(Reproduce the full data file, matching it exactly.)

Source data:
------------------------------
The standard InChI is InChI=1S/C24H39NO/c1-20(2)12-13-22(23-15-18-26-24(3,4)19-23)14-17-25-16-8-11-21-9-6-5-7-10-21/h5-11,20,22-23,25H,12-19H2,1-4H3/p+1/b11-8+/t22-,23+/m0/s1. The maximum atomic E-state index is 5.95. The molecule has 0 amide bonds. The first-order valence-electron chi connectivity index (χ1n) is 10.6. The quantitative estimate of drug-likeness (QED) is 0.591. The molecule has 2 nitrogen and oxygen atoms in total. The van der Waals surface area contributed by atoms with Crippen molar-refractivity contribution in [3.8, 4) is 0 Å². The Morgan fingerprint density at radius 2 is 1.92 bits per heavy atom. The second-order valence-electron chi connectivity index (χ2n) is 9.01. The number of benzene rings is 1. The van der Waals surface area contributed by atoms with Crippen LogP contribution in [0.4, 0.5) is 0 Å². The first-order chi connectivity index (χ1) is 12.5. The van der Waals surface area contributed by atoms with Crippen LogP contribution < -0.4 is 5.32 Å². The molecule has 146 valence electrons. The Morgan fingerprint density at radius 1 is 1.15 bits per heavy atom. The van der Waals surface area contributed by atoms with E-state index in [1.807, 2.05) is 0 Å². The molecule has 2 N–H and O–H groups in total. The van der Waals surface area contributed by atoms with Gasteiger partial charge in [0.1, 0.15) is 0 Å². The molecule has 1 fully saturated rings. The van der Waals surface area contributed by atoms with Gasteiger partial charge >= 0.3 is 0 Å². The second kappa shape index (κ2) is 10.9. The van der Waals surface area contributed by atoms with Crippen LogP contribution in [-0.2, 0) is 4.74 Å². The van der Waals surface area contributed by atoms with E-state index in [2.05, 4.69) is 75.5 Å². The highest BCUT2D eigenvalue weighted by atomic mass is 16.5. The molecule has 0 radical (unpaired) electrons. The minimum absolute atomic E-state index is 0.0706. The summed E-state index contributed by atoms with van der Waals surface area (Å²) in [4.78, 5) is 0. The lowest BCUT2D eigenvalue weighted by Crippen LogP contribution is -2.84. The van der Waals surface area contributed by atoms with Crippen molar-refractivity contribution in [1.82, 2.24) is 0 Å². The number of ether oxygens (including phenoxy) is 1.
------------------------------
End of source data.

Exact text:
The standard InChI is InChI=1S/C24H39NO/c1-20(2)12-13-22(23-15-18-26-24(3,4)19-23)14-17-25-16-8-11-21-9-6-5-7-10-21/h5-11,20,22-23,25H,12-19H2,1-4H3/p+1/b11-8+/t22-,23+/m0/s1. The maximum atomic E-state index is 5.95. The molecule has 0 amide bonds. The first-order valence-electron chi connectivity index (χ1n) is 10.6. The quantitative estimate of drug-likeness (QED) is 0.591. The molecule has 2 nitrogen and oxygen atoms in total. The van der Waals surface area contributed by atoms with Crippen molar-refractivity contribution in [3.8, 4) is 0 Å². The Morgan fingerprint density at radius 2 is 1.92 bits per heavy atom. The second-order valence-electron chi connectivity index (χ2n) is 9.01. The number of benzene rings is 1. The van der Waals surface area contributed by atoms with Crippen LogP contribution in [0.4, 0.5) is 0 Å². The first-order chi connectivity index (χ1) is 12.5. The van der Waals surface area contributed by atoms with Crippen LogP contribution < -0.4 is 5.32 Å². The molecule has 146 valence electrons. The Morgan fingerprint density at radius 1 is 1.15 bits per heavy atom. The van der Waals surface area contributed by atoms with E-state index in [1.807, 2.05) is 0 Å². The molecule has 2 N–H and O–H groups in total. The van der Waals surface area contributed by atoms with Gasteiger partial charge in [0.1, 0.15) is 0 Å². The molecule has 1 fully saturated rings. The van der Waals surface area contributed by atoms with Gasteiger partial charge >= 0.3 is 0 Å². The second kappa shape index (κ2) is 10.9. The van der Waals surface area contributed by atoms with Crippen LogP contribution in [-0.2, 0) is 4.74 Å². The van der Waals surface area contributed by atoms with E-state index in [2.05, 4.69) is 75.5 Å². The highest BCUT2D eigenvalue weighted by atomic mass is 16.5. The molecule has 0 radical (unpaired) electrons. The minimum absolute atomic E-state index is 0.0706. The summed E-state index contributed by atoms with van der Waals surface area (Å²) in [4.78, 5) is 0. The lowest BCUT2D eigenvalue weighted by Crippen LogP contribution is -2.84. The van der Waals surface area contributed by atoms with Crippen molar-refractivity contribution in [1.82, 2.24) is 0 Å². The number of ether oxygens (including phenoxy) is 1.